Ten Reasons Why the Guardian’s Divestment Campaign is Bullying, Sanctimonious and Dishonest


Departing editor of the Guardian, Alan Rusbridger, stated last month that as part of the publication’s new dedication to climate activism, they would begin aggressively targeting universities, trusts and businesses who commit the cardinal sin of investing in fossil fuels.

Specifically, Rusbridger said they would:

“look at who is getting the subsidies and who is doing the lobbying. We will name the worst polluters and find out who still funds them. We will urge enlightened trusts, investment specialists, universities, pension funds and businesses to take their money away from the companies posing the biggest risk to us.”

The Wellcome Trust is one of the world’s biggest charitable funds and also one of the Guardian’s primary targets for bullying into submission over fossil fuel divestment.

Will it succeed? Possibly. The Guardian has decided to become the face of the divestment movement. The harassment and intimidatory tactics of divestment groups already had some noticeable successes. The Universities of Bedfordshire and Glasgow have both committed to complete divestment. The University of Edinburgh will reportedly be considering following their lead later this month. And beyond academia, last year the British Meddling Medical Association also committed to divestment (I don’t think they needed any bullying, however).

The Guardian has given the Wellcome Trust a deadline of five years and has already started publishing aggressive articles, such as this one, bordering on smearing the Trust for not investing an acceptable (to the Guardian) amount of money in climate related causes.

The Trust’s director, Jeremy Farrar magnanimously penned a lengthy and considered response to the Guardian’s demands. Alas, it was not sufficient to satiate the hungry beast. The Guardian demanded further answers which the Trust has declined to answer and the outrage is now palpable.

I don’t think the Guardian is in any position to make such demands or is even remotely justified in asking many of these questions from an assumed moral high ground. As such I thought I would proffer some responses to the paper’s ‘10 questions’ myself:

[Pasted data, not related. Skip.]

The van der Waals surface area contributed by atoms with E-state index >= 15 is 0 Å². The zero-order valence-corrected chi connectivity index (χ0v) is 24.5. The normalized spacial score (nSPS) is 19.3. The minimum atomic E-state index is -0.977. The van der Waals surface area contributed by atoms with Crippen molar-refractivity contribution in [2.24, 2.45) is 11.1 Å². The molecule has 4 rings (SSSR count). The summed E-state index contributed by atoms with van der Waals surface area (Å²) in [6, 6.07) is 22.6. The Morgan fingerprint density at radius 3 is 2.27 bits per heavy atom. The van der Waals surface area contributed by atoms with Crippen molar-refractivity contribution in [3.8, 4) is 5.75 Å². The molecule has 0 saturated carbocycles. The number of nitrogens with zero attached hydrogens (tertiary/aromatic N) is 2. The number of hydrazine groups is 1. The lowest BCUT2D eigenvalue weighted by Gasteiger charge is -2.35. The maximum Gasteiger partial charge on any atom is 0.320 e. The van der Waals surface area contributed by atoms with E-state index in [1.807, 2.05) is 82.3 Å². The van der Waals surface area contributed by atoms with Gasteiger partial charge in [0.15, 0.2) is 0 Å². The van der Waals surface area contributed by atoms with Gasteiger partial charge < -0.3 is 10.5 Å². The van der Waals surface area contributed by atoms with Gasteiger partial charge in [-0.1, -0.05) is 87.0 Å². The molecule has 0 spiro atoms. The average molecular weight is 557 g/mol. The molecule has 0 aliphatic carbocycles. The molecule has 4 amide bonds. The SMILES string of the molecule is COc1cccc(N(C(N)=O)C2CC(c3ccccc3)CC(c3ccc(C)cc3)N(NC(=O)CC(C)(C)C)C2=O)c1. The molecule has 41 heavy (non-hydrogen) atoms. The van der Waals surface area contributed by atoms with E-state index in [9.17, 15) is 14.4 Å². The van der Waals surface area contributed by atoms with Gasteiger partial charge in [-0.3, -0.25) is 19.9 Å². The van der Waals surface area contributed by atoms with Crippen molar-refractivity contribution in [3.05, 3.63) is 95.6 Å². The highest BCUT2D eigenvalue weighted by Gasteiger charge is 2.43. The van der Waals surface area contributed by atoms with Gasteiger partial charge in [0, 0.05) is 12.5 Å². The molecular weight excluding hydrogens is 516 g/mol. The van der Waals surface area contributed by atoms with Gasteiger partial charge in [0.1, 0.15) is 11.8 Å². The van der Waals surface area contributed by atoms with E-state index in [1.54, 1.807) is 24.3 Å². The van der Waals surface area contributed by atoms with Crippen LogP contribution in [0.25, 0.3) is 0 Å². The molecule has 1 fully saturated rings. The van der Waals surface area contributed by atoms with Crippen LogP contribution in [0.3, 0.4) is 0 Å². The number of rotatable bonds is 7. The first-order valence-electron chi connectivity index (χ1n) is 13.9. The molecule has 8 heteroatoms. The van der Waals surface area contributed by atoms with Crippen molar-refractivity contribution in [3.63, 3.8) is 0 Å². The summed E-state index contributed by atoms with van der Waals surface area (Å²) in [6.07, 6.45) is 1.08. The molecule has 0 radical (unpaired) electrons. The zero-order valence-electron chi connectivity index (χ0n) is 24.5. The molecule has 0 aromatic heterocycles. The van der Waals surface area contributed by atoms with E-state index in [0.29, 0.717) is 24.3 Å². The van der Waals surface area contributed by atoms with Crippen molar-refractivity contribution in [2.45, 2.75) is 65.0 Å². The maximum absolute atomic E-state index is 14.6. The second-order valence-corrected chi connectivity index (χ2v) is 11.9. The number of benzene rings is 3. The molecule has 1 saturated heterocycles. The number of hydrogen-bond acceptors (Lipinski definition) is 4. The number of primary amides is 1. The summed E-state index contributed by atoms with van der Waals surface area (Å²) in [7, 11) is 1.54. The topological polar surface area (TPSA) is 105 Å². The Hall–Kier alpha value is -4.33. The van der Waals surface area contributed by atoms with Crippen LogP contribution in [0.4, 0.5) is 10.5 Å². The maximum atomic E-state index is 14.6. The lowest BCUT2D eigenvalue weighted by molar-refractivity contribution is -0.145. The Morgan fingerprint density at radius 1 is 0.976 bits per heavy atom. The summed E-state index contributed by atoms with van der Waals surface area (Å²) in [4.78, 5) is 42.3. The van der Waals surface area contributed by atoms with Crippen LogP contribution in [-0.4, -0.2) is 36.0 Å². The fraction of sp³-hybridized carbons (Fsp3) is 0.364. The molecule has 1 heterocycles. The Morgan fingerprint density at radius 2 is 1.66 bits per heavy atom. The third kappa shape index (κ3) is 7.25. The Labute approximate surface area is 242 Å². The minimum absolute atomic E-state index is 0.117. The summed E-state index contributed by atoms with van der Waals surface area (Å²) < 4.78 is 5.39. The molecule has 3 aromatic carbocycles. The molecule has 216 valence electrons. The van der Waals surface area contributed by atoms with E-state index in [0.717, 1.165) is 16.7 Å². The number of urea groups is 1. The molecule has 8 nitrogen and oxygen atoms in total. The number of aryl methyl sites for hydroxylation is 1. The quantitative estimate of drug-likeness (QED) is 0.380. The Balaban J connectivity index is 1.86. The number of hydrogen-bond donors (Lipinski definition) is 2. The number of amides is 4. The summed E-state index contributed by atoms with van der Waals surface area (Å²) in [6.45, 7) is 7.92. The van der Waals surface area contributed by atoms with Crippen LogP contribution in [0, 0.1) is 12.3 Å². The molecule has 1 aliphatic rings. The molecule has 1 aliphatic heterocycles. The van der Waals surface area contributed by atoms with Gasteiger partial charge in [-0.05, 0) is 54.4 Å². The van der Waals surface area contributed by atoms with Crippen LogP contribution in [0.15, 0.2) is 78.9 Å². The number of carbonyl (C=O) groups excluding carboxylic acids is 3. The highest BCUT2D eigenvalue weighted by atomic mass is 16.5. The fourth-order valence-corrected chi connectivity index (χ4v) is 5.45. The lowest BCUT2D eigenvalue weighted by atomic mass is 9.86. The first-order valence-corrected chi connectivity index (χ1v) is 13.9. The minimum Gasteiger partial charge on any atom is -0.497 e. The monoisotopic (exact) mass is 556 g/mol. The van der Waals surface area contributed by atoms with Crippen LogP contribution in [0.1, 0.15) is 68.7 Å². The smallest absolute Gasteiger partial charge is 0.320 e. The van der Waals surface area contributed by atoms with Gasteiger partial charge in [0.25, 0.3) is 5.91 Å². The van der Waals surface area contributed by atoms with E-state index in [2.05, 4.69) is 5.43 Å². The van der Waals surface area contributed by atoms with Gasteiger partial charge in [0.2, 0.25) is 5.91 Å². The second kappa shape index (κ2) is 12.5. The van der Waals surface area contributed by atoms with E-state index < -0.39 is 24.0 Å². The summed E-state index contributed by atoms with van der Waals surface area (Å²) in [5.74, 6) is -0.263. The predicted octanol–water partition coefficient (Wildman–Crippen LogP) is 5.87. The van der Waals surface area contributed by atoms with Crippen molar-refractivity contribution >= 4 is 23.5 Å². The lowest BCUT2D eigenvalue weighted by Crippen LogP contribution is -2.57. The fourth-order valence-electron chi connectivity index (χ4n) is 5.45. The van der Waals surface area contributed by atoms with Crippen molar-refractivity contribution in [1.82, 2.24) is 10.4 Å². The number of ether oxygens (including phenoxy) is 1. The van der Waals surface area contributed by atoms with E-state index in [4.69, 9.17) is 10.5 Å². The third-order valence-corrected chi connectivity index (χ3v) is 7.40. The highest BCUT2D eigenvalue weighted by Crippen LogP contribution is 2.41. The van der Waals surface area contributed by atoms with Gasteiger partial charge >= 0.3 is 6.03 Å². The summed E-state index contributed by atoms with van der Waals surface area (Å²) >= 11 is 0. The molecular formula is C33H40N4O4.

“1. Transparency
Farrar said the Wellcome Trust says it is an unusually “transparent” investor.
Question: What is the total value of the Wellcome Trust’s fossil fuel holdings? Can Wellcome name all the fossil fuel companies it is invested in?”

This is a bit rich from the Guardian as it does not even know itself how deeply invested it is in fossil fuel companies.

It is also apposite here to remind readers of the Guardian Media Group’s tax avoidance.

“2. Engagement
Farrar said the Wellcome Trust practices “active engagement with the companies in which we invest”. He added: “We would not be able to have the frank discussions we require if we published details, but we are confident that our engagement has impact.”

Question: A number of people, including the philanthropist Valerie Rockefeller Wayne (ExxonMobil) and British environmentalist Jonathon Porritt (BP, Shell), have stated recently that engagement does not work. Without giving specific details, can Wellcome outline any examples of successful engagement on climate issues, such as changes of company policy?”

Perhaps the Guardian should look to its own record on engagement. Alternative points of view in the ironically named “Comment is Free” sections are routinely deleted and their authors banned. I know this very well as I’ve lost dozens of perfectly reasonable and polite comments down the memory hole.

Similarly, above the line, the publication certainly has no difficulty whatsoever in smearing and even libeling public figures who disagree.

Whilst as an active rabble-rouser participant in the divestment movement it can claim some success in having bullied a handful of institutions into submission as mentioned above, it has yet to convince the largest and most important audience: The general public.

Readership figures at least show the British public is less interested in being engaged by the Guardian than ever before. I suppose it is fortunate that the BBC are happy to take up the slack.

And of course, regarding the Guardian’s newfound raison d’être, poll after poll shows the general public remains stubbornly unconcerned about climate change.

So much for successful engagement.